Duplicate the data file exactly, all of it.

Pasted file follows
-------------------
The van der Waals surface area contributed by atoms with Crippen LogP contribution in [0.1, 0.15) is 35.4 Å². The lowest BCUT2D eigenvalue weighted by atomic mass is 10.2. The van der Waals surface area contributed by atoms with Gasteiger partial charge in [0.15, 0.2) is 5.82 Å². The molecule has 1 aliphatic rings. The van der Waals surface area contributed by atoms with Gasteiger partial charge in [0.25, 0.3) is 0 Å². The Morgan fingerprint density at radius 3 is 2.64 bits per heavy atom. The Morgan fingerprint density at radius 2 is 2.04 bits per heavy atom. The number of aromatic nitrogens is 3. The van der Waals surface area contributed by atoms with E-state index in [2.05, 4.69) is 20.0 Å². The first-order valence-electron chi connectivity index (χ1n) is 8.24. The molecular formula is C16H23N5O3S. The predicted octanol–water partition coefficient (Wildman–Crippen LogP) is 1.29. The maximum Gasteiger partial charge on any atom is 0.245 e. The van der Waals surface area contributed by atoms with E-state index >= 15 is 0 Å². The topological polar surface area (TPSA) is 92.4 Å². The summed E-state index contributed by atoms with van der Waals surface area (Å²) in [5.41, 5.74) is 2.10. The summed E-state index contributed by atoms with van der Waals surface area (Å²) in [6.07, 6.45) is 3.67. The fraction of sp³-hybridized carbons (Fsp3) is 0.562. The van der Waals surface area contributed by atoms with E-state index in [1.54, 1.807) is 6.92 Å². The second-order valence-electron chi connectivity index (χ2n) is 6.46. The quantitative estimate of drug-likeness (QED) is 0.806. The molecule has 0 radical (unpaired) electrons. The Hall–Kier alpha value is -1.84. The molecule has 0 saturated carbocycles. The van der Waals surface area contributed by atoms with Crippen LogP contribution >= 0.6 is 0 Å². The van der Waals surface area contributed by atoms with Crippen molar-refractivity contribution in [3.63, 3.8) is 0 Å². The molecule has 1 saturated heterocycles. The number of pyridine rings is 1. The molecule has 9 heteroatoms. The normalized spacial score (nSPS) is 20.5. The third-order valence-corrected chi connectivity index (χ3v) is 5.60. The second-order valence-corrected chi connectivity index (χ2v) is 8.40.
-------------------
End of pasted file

The van der Waals surface area contributed by atoms with Crippen LogP contribution in [0.1, 0.15) is 35.4 Å². The lowest BCUT2D eigenvalue weighted by atomic mass is 10.2. The van der Waals surface area contributed by atoms with Gasteiger partial charge in [0.15, 0.2) is 5.82 Å². The molecule has 1 aliphatic rings. The van der Waals surface area contributed by atoms with Gasteiger partial charge in [0.25, 0.3) is 0 Å². The Morgan fingerprint density at radius 3 is 2.64 bits per heavy atom. The Morgan fingerprint density at radius 2 is 2.04 bits per heavy atom. The number of aromatic nitrogens is 3. The van der Waals surface area contributed by atoms with E-state index in [2.05, 4.69) is 20.0 Å². The first-order valence-electron chi connectivity index (χ1n) is 8.24. The molecular formula is C16H23N5O3S. The predicted octanol–water partition coefficient (Wildman–Crippen LogP) is 1.29. The maximum Gasteiger partial charge on any atom is 0.245 e. The van der Waals surface area contributed by atoms with E-state index >= 15 is 0 Å². The topological polar surface area (TPSA) is 92.4 Å². The summed E-state index contributed by atoms with van der Waals surface area (Å²) in [5.41, 5.74) is 2.10. The summed E-state index contributed by atoms with van der Waals surface area (Å²) in [6.07, 6.45) is 3.67. The fraction of sp³-hybridized carbons (Fsp3) is 0.562. The van der Waals surface area contributed by atoms with E-state index in [1.54, 1.807) is 6.92 Å². The second-order valence-electron chi connectivity index (χ2n) is 6.46. The quantitative estimate of drug-likeness (QED) is 0.806. The molecule has 0 radical (unpaired) electrons. The Hall–Kier alpha value is -1.84. The molecule has 0 saturated carbocycles. The van der Waals surface area contributed by atoms with Crippen LogP contribution >= 0.6 is 0 Å². The van der Waals surface area contributed by atoms with Crippen molar-refractivity contribution in [3.63, 3.8) is 0 Å². The molecule has 1 saturated heterocycles. The number of pyridine rings is 1. The molecule has 9 heteroatoms. The normalized spacial score (nSPS) is 20.5. The third-order valence-corrected chi connectivity index (χ3v) is 5.60. The second-order valence-corrected chi connectivity index (χ2v) is 8.40.